Bunny, the fourth album from the NYC-based indie-pop band Beach Fossils, is their first in six years. On the surface, though, one of its most impressive traits is it sounds as if it could have been recorded six months after their previous album, Somersault (2017). Sonically, the new one is a pure, seamless combination of that record’s pristine production and newfound maturity with the post-punk-influenced, guitar-driven sound of Beach Fossils’ earliest releases.
Frontman Dustin Payseur’s voice is laid back and unaffected as ever. But while Somersault featured strings, piano, and saxophone, the music on Bunny is all about Payseur’s and Tommy Davidson’s guitars. They jangle and sparkle away, at times sounding as brittle as tinsel strung on a holiday tree but also every bit as shiny. In short, anyone whose favorite Beach Fossils song is “Saint Ivy” or “Generational Synthetic” may be disappointed. Everyone else is in for a treat.
Some of this remarkable continuity may be down to the fact that the band’s lineup has remained consistent over the intervening years. Also, Payseur remains firmly in control, continuing to self-produce and release Bunny on his Bayonet imprint.
What’s different with Bunny is more a matter of emotion, mood, and perspective—a result, one can easily imagine, of where Payseur stands in his personal life. The album finds him at the inevitable, complex intersection between adolescence and adulthood, ennui and responsibility. On much of Bunny, Payseur sings about hanging out, slacking off, cruising around, getting high, coming down, and dealing with the fallout. On the swaying, country-tinged “Run to the Moon”, he is “Staying out all night / … taking drugs / Acting stupid, having fun.” Payseur has always written about such topics, but the sentiments sound quite a bit different coming from a 37-year-old than they did when he was in his 20s. One might think he should be moving past these pursuits, but that awkwardness lends his words poignancy.
Also poignant is Payseur’s self-awareness. In the years leading up to Bunny, he became a father. In the lead single “Don’t Fade Away”, one of several tracks sounding informed by the more guitar-focused side of New Order, he recognizes the innate contradictions of his on-tour habits: “Just finished this pack of cigarettes / And I don’t even smoke.” When he says, “She’s novocaine / All I need to ease the pain,” he might well be talking about his young daughter. The dreamy, pastoral “Feel So High” even seems to embrace good old-fashioned domestic bliss, Payseur claiming, “Everyone’s chasing after someone else’s dream / I just wanna live my life.”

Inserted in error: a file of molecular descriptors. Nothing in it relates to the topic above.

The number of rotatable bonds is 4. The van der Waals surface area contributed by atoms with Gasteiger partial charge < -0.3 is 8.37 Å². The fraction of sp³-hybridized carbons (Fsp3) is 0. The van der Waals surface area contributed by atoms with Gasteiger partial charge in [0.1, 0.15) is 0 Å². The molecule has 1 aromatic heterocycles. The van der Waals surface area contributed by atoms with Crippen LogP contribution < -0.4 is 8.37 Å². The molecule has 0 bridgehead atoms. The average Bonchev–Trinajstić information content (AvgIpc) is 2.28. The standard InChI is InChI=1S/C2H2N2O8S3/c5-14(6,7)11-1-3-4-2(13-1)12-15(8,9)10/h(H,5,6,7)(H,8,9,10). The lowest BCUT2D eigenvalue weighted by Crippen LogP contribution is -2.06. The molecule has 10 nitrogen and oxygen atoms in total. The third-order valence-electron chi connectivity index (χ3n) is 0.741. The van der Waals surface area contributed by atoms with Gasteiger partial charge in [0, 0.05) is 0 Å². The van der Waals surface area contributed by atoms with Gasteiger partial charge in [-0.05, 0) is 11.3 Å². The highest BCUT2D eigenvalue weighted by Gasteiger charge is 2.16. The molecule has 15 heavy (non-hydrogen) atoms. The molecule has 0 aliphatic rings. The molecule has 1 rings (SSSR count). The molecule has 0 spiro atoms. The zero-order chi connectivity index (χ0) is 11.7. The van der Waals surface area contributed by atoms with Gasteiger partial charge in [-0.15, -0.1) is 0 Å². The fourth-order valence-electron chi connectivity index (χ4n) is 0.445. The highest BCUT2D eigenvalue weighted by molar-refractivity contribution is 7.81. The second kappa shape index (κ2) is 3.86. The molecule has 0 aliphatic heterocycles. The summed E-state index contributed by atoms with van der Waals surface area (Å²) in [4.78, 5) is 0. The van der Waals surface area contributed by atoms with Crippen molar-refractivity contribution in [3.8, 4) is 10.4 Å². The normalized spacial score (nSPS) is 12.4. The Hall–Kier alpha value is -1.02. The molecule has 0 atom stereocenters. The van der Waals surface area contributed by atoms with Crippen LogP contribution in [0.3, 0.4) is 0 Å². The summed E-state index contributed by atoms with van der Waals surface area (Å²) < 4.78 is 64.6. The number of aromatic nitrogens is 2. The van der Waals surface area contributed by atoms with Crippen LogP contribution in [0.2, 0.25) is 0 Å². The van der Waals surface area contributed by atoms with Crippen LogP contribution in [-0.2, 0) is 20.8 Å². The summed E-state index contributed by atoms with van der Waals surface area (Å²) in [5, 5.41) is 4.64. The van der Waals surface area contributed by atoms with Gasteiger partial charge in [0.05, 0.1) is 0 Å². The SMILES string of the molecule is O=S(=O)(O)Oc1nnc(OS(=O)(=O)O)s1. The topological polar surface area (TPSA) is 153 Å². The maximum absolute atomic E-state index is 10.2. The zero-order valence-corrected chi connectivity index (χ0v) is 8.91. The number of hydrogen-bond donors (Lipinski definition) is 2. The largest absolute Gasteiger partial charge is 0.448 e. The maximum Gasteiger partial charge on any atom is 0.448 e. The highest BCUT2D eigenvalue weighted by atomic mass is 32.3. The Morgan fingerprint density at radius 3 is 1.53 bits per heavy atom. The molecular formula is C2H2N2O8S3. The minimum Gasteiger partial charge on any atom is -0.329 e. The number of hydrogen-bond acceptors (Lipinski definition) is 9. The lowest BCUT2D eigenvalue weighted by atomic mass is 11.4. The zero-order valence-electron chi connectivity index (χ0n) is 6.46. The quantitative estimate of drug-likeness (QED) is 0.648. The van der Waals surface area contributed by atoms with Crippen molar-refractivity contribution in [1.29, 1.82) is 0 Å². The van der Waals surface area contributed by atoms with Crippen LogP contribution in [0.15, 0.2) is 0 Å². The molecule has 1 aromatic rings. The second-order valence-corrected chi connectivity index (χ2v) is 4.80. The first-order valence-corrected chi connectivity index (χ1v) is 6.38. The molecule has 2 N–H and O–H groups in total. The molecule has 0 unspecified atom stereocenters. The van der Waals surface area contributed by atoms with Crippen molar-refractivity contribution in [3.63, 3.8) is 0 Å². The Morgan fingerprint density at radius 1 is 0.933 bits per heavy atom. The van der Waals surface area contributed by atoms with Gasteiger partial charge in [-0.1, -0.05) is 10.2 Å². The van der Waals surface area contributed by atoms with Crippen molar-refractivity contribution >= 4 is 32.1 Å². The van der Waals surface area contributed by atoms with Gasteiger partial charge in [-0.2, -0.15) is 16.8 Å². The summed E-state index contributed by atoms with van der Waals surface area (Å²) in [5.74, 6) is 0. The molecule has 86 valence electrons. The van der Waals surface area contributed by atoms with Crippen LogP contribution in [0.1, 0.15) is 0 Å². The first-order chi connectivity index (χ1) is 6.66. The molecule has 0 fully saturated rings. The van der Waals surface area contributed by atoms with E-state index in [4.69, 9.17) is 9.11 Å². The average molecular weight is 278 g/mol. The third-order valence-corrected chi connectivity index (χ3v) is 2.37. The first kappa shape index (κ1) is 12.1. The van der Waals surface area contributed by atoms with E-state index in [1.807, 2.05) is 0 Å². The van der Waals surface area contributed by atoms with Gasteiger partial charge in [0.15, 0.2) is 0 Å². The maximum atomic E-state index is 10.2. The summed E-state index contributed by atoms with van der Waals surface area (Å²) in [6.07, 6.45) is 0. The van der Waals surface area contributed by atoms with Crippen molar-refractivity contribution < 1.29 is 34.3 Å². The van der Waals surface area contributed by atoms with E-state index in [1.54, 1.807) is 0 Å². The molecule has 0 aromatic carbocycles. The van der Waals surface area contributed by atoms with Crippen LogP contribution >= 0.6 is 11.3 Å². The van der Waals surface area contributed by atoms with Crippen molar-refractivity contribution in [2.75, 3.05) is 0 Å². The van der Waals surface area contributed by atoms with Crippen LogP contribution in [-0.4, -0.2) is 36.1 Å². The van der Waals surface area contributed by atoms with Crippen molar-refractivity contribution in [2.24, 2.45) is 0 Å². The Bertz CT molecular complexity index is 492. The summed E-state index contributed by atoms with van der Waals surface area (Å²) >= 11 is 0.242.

This desire for something more substantial and its attendant frustration comes to an indelible point in “Dare Me”. Over trademark staccato eighth-note guitars and a typically sympathetic rhythm section, Payseur talks about dealing with a fight at a party and then implores, “Kill the cliché for a moment / And I’ll tell it like it is / I think I need more than this.” It’s a great chorus with a great hook and caps off a perfect indie-pop song. “Dare Me” is so strong it would threaten to overwhelm a lesser album. “Tough Love” is a bit of a sound-alike, but the rest of the 11 tracks on Bunny hold their own.
If Bunny offers anything in the way of a new sonic wrinkle, it is in the way tracks like “Feel So High” and “Numb” take the Beach Fossils sound, often described as “dream pop”, to the verge of full-on shoegaze territory, while the comforting “Waterfall” peels the reverb off of Payseur’s voice, revealing a new dimension to his croon.
Only the instrumental chorus of “Seconds” gets scrappy in the way of early releases. If Bunny has a fault, it is in the way it is so poised and delicately produced that it sometimes sounds like it should be behind glass. Ultimately, though, it succeeds at the none-too-easy task of providing plenty of familiar pleasures in the present while making one curious about where Payseur might take Beach Fossils in the future.